I sent my grandkids out with sandwich boards. I decaled my website (www.markrhunter.com) on the side of the car. I wrote the book title in white paint on several area streets, thus causing an incident I’d rather not talk about. (It did NOT look like a railroad crossing sign!)
The result? Mediocre. I have not turned in two weeks’ notice at my day job.
Now, we’ll see what happens when my next book comes out, on August 24th. But that’s another media blitz.
What, you don’t want that? You want … brownies? Well, okay, go get a snack and then come back.
Here’s a review by author DM Yates, who’s more than just a trophy wife:
She compares me to Mark Twain, despite the fact that I’ve never piloted a riverboat, and I look terrible in white. We’re both Marked, though.
Here’s a review by Kay Kauffman, who has a signed affidavit that we’re related by neither blood nor bank account:
Kay insists the book is chock full of laughs, as opposed to initial reports that she laughed ‘till she choked, and a three day investigation by the Wapello County Sheriff Department has confirmed this.
Those and two other reviews can be found on Goodreads:
The other two reviews are by Barry Parham, who himself is a humor writer and thus should know better, and Joleen Naylor, whose horror stories about vampires make her an expert on politics.
By Federal statute Goodreads can only list books that are good reads, as determined through a review by the Mount Airy, North Carolina, Police Department. Writers who violate this statute can be thrown into a weekend drunk tank with Otis, a long-term convict rumored to have both body odor and severe halitosis. These reviews can, then, be viewed with a high degree of accuracy.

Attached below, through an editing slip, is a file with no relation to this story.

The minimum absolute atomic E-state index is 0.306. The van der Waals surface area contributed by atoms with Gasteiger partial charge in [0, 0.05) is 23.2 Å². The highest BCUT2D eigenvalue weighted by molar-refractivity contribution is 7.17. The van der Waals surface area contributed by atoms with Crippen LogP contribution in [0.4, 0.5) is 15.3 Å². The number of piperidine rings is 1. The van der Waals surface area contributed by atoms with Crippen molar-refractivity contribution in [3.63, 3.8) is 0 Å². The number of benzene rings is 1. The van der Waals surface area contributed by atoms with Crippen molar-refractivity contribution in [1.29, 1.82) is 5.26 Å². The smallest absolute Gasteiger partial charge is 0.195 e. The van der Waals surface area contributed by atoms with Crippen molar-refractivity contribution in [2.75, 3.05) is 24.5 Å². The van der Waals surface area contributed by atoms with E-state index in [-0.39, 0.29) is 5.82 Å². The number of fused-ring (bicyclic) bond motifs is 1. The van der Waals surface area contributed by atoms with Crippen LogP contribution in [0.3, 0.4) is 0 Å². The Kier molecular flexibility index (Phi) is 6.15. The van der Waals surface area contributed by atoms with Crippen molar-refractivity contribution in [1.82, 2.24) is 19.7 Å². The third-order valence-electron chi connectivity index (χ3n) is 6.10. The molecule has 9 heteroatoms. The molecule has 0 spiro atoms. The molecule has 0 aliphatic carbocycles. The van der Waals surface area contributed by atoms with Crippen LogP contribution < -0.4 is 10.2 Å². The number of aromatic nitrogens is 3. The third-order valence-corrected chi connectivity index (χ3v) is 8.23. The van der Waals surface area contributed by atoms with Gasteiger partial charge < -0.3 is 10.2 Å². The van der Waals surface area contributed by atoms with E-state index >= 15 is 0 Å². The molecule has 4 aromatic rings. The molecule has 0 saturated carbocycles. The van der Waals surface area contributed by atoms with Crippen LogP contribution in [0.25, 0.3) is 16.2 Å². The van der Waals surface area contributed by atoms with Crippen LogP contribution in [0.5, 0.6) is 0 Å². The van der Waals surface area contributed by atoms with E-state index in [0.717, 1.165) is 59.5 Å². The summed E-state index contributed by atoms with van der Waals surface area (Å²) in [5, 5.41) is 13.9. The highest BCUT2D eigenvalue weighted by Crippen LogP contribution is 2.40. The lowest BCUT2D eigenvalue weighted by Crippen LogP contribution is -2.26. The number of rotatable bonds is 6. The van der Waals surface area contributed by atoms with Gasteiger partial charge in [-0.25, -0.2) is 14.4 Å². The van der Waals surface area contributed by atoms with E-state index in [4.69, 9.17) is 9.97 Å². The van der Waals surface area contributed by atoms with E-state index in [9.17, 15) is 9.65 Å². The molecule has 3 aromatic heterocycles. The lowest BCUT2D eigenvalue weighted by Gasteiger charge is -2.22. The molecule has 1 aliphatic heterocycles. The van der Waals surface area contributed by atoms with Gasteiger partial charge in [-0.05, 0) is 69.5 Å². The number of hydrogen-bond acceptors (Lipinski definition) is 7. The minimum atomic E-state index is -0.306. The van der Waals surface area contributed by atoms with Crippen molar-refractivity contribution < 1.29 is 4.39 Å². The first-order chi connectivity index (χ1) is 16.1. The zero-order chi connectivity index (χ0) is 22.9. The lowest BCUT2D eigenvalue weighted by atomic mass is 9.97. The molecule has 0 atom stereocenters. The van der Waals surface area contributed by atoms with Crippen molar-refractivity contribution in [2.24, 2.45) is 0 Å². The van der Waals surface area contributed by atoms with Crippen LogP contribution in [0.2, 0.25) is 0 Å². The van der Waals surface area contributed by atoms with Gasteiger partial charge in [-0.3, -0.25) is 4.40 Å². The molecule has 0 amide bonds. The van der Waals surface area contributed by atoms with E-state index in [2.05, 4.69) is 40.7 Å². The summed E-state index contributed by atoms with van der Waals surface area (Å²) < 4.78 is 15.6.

The print run of Slightly Off the Mark: The Unpublished Columns is here, but we could run out quickly! (Not really, we’ll just order more.)
You can get a signed copy on my website at http://www.markrhunter.com/ using PayPal, or do that whole credit card thing. Or, you can get a print copy on Amazon and pair it with the Kindle version at half price. Or, just shoot me a line and we’ll make arrangements.
On that same website page, sign up for our mailing list and get notifications, information, humor, and stuff. (Stuff to be announced.) I’ll endeavor to be entertaining.
Needless to say, order any of my other books there, too! I’m not all about the funny. Some people feel very strongly about that.
|It still looks like this.|
This is what I was going to post to get the ball rolling on the release of Slightly Off the Mark: The Unpublished Columns (which are now the published columns). But now it’s up on Amazon, and on the website, and … we just got our delivery of print copies!